"Hold on, don't be in such a hurry!" shouted Sam, seeing little hope of rescue if he let this chance go.

"All right!" and back came Ben, ready for further negotiations.

"I'll promise not to plague you, if you'll promise not to tell on me. Is that what you want?"

"Now I come to think of it, there is one thing more. I like to make a good bargain when I begin," said Ben, with a shrewd air. "You must promise to keep Mose quiet, too. He follows your lead, and if you tell him to stop it he will. If I was big enough, I'd make you hold your tongues. I ain't, so we'll try this way."

"Yes, Yes, I'll see to Mose. Now, bring on a rail, there's a good fellow. I've got a horrid cramp in my legs," began Sam, thinking he had bought help dearly, yet admiring Ben's cleverness in making the most of his chance.

Ben brought the rail, but, just as he was about to lay it from the main-land to the nearest tussock, he stopped, saying, with the naughty twinkle in his black eyes again, "One more little thing must be settled first, and then I'll get you ashore. promise you won't plague the girls either, 'specially Bab and Betty. You pull their hair, and they don't like it."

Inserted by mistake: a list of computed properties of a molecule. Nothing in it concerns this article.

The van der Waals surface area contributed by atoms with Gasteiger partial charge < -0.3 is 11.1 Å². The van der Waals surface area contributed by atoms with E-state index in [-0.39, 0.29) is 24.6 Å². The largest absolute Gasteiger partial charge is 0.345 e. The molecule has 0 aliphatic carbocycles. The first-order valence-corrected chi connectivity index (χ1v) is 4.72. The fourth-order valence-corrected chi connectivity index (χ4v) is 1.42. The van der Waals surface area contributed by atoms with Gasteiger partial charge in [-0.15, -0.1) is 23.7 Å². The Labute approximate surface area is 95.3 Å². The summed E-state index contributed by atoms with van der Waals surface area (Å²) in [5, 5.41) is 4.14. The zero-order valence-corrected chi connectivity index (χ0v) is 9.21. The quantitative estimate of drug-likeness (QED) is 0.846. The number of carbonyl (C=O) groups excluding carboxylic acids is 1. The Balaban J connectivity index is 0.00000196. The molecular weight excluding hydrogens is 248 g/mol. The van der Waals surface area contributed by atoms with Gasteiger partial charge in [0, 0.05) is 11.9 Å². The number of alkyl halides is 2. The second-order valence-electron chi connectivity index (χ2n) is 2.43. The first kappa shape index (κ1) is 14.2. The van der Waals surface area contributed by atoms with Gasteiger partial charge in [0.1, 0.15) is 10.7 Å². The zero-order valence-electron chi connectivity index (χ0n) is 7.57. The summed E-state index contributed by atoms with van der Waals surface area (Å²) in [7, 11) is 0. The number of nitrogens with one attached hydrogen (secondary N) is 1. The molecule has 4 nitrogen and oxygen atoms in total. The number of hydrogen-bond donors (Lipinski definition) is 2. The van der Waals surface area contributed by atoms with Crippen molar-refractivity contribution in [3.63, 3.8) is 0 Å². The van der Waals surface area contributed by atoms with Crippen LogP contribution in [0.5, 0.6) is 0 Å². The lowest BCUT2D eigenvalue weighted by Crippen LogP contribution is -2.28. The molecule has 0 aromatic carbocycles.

"Don't neither! Wouldn't touch that Bab for a dollar; she scratches and bites like a mad cat," was Sam's sulky reply.

"Glad of it; she can take care of herself. Betty can't; and if you touch one of her pig-tails I'll up and tell right out how I found you snivelling in the ma'sh like a great baby. So now!" and Ben emphasized his threat with a blow of the suspended rail which splashed the water over poor Sam, quenching his last spark of resistance.

"Stop! I will! -- I will!"

"True as you live and breathe!" demanded Ben, sternly binding him by the most solemn oath he knew.

"True as I live and breathe," echoed Sam, dolefully relinquishing his favorite pastime of pulling Betty's braids and asking if she was at home.

"I'll come over there and crook fingers on the bargain," said Ben, settling the rail and running over it to the tuft, then bridging another pool and crossing again till he came to the stump.

"I never thought of that way," said Sam, watching him with much inward chagrin at his own failure.

"I should think you'd written 'Look before you leap,' in your copy-book often enough to get the idea into your stupid head. Come, crook," commanded Ben, leaning forward with extended little finger. Sam obediently performed the ceremony, and then Ben sat astride one of the horns of the stump while the muddy Crusoe went slowly across the rail from point to point till he landed safely on the shore, when he turned about and asked with an ungrateful jeer, --